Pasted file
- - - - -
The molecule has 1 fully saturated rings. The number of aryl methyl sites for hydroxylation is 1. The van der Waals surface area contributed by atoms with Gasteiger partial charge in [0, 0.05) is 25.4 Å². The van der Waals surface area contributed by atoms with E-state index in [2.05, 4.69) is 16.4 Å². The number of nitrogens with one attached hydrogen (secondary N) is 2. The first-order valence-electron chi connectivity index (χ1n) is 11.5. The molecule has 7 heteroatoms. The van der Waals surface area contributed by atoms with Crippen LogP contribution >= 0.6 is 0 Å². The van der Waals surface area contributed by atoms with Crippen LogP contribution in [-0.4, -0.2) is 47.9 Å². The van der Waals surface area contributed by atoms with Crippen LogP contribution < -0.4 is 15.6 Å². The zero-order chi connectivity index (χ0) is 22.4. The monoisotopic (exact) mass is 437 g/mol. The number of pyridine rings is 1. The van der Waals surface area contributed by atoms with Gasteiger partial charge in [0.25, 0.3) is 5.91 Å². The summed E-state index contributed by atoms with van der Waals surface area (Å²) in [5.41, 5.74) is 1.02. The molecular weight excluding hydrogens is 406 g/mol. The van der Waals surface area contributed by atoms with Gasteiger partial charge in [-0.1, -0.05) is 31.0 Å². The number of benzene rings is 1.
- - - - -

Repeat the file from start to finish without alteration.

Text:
The molecule has 1 fully saturated rings. The number of aryl methyl sites for hydroxylation is 1. The van der Waals surface area contributed by atoms with Gasteiger partial charge in [0, 0.05) is 25.4 Å². The van der Waals surface area contributed by atoms with E-state index in [2.05, 4.69) is 16.4 Å². The number of nitrogens with one attached hydrogen (secondary N) is 2. The first-order valence-electron chi connectivity index (χ1n) is 11.5. The molecule has 7 heteroatoms. The van der Waals surface area contributed by atoms with Crippen LogP contribution >= 0.6 is 0 Å². The van der Waals surface area contributed by atoms with Crippen LogP contribution in [-0.4, -0.2) is 47.9 Å². The van der Waals surface area contributed by atoms with Crippen LogP contribution < -0.4 is 15.6 Å². The zero-order chi connectivity index (χ0) is 22.4. The monoisotopic (exact) mass is 437 g/mol. The number of pyridine rings is 1. The van der Waals surface area contributed by atoms with Gasteiger partial charge in [0.25, 0.3) is 5.91 Å². The summed E-state index contributed by atoms with van der Waals surface area (Å²) in [5.41, 5.74) is 1.02. The molecular weight excluding hydrogens is 406 g/mol. The van der Waals surface area contributed by atoms with Gasteiger partial charge in [-0.1, -0.05) is 31.0 Å². The number of benzene rings is 1.